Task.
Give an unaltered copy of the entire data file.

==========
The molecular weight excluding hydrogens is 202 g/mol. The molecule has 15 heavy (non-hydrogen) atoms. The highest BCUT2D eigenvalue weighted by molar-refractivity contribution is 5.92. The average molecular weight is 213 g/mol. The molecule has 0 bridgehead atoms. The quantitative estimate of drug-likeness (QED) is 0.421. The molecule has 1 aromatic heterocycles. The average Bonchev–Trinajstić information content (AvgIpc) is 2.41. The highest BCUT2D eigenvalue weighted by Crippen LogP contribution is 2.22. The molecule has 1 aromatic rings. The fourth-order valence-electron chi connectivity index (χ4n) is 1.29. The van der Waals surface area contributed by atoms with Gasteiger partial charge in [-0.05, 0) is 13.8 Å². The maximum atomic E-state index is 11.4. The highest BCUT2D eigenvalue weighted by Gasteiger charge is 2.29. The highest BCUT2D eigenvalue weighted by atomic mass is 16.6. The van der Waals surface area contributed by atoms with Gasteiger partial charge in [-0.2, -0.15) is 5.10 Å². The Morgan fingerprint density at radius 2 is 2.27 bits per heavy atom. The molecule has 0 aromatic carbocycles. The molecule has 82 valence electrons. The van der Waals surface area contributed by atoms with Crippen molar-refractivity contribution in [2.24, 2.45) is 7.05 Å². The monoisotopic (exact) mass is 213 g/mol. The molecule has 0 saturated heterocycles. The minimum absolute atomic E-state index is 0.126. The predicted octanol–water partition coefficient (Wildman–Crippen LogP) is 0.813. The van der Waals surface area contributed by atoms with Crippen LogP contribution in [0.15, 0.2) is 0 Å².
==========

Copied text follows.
The molecular weight excluding hydrogens is 202 g/mol. The molecule has 15 heavy (non-hydrogen) atoms. The highest BCUT2D eigenvalue weighted by molar-refractivity contribution is 5.92. The average molecular weight is 213 g/mol. The molecule has 0 bridgehead atoms. The quantitative estimate of drug-likeness (QED) is 0.421. The molecule has 1 aromatic heterocycles. The average Bonchev–Trinajstić information content (AvgIpc) is 2.41. The highest BCUT2D eigenvalue weighted by Crippen LogP contribution is 2.22. The molecule has 1 aromatic rings. The fourth-order valence-electron chi connectivity index (χ4n) is 1.29. The van der Waals surface area contributed by atoms with Gasteiger partial charge in [-0.05, 0) is 13.8 Å². The maximum atomic E-state index is 11.4. The highest BCUT2D eigenvalue weighted by Gasteiger charge is 2.29. The highest BCUT2D eigenvalue weighted by atomic mass is 16.6. The van der Waals surface area contributed by atoms with Gasteiger partial charge in [-0.2, -0.15) is 5.10 Å². The Morgan fingerprint density at radius 2 is 2.27 bits per heavy atom. The molecule has 0 aromatic carbocycles. The molecule has 82 valence electrons. The van der Waals surface area contributed by atoms with Crippen molar-refractivity contribution in [2.24, 2.45) is 7.05 Å². The monoisotopic (exact) mass is 213 g/mol. The molecule has 0 saturated heterocycles. The minimum absolute atomic E-state index is 0.126. The predicted octanol–water partition coefficient (Wildman–Crippen LogP) is 0.813. The van der Waals surface area contributed by atoms with Crippen LogP contribution in [0.15, 0.2) is 0 Å².